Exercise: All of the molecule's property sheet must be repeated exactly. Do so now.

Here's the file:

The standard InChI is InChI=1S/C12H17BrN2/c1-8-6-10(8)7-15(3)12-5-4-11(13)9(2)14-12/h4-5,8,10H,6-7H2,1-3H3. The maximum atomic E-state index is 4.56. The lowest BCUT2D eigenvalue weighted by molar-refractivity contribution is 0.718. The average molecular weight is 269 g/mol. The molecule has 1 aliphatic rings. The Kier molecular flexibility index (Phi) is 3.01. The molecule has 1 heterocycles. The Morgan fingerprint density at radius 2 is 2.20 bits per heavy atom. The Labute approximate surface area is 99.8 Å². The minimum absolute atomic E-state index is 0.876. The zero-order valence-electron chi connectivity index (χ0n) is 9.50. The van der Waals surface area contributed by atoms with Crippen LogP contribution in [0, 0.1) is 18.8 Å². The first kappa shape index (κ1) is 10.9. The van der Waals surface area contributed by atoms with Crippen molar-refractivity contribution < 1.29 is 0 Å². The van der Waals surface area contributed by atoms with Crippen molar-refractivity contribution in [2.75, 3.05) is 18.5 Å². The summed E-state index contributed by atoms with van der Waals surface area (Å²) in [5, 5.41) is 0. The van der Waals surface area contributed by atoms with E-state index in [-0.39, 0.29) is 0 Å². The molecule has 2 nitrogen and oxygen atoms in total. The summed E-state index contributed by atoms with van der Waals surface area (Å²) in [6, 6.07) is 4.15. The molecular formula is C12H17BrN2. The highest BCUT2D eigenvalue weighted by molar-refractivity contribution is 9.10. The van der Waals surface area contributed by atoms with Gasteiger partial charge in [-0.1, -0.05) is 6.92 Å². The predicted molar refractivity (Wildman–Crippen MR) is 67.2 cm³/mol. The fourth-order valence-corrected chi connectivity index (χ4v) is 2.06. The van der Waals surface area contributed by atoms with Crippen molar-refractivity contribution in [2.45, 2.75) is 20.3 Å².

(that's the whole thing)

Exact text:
The standard InChI is InChI=1S/C12H17BrN2/c1-8-6-10(8)7-15(3)12-5-4-11(13)9(2)14-12/h4-5,8,10H,6-7H2,1-3H3. The maximum atomic E-state index is 4.56. The lowest BCUT2D eigenvalue weighted by molar-refractivity contribution is 0.718. The average molecular weight is 269 g/mol. The molecule has 1 aliphatic rings. The Kier molecular flexibility index (Phi) is 3.01. The molecule has 1 heterocycles. The Morgan fingerprint density at radius 2 is 2.20 bits per heavy atom. The Labute approximate surface area is 99.8 Å². The minimum absolute atomic E-state index is 0.876. The zero-order valence-electron chi connectivity index (χ0n) is 9.50. The van der Waals surface area contributed by atoms with Crippen LogP contribution in [0, 0.1) is 18.8 Å². The first kappa shape index (κ1) is 10.9. The van der Waals surface area contributed by atoms with Crippen molar-refractivity contribution < 1.29 is 0 Å². The van der Waals surface area contributed by atoms with Crippen molar-refractivity contribution in [2.75, 3.05) is 18.5 Å². The summed E-state index contributed by atoms with van der Waals surface area (Å²) in [5, 5.41) is 0. The van der Waals surface area contributed by atoms with E-state index in [-0.39, 0.29) is 0 Å². The molecule has 2 nitrogen and oxygen atoms in total. The summed E-state index contributed by atoms with van der Waals surface area (Å²) in [6, 6.07) is 4.15. The molecular formula is C12H17BrN2. The highest BCUT2D eigenvalue weighted by molar-refractivity contribution is 9.10. The van der Waals surface area contributed by atoms with Gasteiger partial charge in [-0.1, -0.05) is 6.92 Å². The predicted molar refractivity (Wildman–Crippen MR) is 67.2 cm³/mol. The fourth-order valence-corrected chi connectivity index (χ4v) is 2.06. The van der Waals surface area contributed by atoms with Crippen molar-refractivity contribution in [2.45, 2.75) is 20.3 Å².